Photo: The cherry blossoms in full bloom at the Washington State Capitol this week.

Dear friends and neighbors,

Today marks the 96th day of the legislative session, and with only 9 more to go, we are officially in the home stretch. We are now focused primarily on negotiating final budgets and concurrences as we head toward Sine Die (the last day of session) on April 23rd.


Our state Constitution requires that every bill pass both chambers in exactly the same form before heading to the Governor. Any bill that was amended in the opposite chamber has to go back to the first chamber for the new changes to be accepted or disputed. The next 9 days will be spent in this process as we try to reconcile all the bills. In the concurrence process are three possible responses for the original chamber:

Concurrence: If we (the Senate) vote to concur on the House amendments on a bill, we then take an immediate subsequent vote on final passage. The bill will then have passed both chambers in the same form and head to the Governor.

Do not concur and request the House to recede: This vote by the Senate sends the bill back to the House with the hope they recede and accept the bill as it passed the Senate. If they do not want to recede, they can vote to “insist” which then sends the bill back to the Senate. Usually bills in dispute like this get worked out but occasionally a bill will die in this ping pong between chambers.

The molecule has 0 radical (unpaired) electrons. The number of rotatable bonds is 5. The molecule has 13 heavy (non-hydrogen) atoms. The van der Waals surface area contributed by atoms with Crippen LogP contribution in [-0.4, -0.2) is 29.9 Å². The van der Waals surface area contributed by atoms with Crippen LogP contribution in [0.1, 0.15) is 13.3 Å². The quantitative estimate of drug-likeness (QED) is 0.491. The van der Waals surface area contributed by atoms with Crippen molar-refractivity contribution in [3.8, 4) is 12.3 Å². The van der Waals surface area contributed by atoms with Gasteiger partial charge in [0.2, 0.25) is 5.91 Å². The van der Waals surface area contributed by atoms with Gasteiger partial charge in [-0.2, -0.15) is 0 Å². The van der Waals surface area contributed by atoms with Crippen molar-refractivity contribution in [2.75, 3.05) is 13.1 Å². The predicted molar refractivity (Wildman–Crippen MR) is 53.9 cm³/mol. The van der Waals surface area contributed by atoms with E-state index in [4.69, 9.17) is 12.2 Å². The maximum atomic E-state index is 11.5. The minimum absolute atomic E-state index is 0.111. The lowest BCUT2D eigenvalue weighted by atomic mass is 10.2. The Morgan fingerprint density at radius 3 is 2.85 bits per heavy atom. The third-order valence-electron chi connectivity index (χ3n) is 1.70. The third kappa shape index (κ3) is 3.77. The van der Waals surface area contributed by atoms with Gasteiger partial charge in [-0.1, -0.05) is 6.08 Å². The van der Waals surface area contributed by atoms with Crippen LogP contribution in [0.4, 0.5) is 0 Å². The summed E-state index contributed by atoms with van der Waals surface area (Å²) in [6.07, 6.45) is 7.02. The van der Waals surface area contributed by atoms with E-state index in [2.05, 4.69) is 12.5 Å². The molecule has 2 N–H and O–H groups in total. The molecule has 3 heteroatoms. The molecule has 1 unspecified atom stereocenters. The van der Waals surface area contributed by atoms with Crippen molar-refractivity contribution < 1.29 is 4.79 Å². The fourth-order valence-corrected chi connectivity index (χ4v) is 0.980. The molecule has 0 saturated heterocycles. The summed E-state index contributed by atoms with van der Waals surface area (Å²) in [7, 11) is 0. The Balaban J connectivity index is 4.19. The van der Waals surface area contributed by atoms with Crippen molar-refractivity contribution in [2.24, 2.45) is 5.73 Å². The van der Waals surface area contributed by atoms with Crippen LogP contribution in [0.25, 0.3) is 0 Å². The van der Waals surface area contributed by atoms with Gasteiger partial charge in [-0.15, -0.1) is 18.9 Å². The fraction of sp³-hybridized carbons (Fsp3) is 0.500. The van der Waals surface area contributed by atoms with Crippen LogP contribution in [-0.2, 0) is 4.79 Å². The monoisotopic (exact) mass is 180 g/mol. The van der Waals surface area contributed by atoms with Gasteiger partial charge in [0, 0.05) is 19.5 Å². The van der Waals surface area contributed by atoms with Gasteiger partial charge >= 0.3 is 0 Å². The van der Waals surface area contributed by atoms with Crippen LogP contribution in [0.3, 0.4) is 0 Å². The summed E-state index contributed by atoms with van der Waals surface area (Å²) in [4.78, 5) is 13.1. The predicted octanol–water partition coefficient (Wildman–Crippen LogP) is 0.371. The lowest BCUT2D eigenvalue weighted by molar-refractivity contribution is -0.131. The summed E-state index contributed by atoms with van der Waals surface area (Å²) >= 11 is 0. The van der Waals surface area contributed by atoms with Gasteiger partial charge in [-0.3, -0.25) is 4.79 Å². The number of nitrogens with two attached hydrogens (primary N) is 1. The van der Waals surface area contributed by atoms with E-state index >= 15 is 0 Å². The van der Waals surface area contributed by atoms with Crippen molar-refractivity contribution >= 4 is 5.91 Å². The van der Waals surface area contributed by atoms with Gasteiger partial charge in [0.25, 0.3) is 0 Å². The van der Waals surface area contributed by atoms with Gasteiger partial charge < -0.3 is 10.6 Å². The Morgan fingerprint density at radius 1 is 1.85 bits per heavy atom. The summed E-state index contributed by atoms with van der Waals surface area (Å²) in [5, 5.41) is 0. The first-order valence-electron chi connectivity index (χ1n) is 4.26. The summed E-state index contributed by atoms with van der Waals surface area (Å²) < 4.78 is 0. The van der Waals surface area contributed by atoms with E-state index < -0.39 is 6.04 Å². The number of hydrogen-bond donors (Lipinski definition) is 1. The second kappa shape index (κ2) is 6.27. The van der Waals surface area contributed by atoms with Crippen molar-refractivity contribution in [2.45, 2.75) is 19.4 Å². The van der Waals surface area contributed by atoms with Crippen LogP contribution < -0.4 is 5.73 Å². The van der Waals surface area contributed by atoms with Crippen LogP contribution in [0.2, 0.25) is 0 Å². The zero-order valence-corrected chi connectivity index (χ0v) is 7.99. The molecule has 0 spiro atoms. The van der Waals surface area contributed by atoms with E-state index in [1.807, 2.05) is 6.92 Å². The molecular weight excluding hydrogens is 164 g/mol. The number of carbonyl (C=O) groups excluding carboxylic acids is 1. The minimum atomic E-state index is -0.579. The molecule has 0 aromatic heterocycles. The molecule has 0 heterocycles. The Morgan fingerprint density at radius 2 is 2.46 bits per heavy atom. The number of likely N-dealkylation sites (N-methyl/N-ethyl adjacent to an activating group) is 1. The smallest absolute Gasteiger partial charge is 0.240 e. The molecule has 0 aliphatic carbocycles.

Do not concur and request a conference: For more complicated and significant bills where there is likely a middle ground to be arrived at between the House and Senate versions, we can request a conference committee. The conference committee then works on a compromise version of the bill which then gets sent to the two chambers for an up or down vote.


Reproductive Health Freedom

Washington has long led the way on protecting access to reproductive health services. In the wake of the precedent-breaking Dobbs decision that overturned Roe v. Wade, we are more committed than ever to ensuring that access to abortion services and other reproductive services are protected in our state. Since 2018, the Legislature has passed numerous bills to protect reproductive healthcare access and that progress has continued this session in a major way.

Here is a snapshot of the bills we are working to pass this session:

  • HB 1155 Protects private, personal health data.
  • HB 1469 The “shield law,” helps protect people seeking an abortion in Washington from prosecution in their home state.
  • HB 1340 Prevents license discipline for health professionals for performing legal medical procedures.
  • SB 5768 Authorizes the Executive branch to buy a large supply of Mifepristone, an abortion medication that is under attack from anti-choice activists.
  • $15 million to support access to reproductive healthcare.


Stay in Touch

I always welcome your feedback. Please don’t hesitate to reach out to me at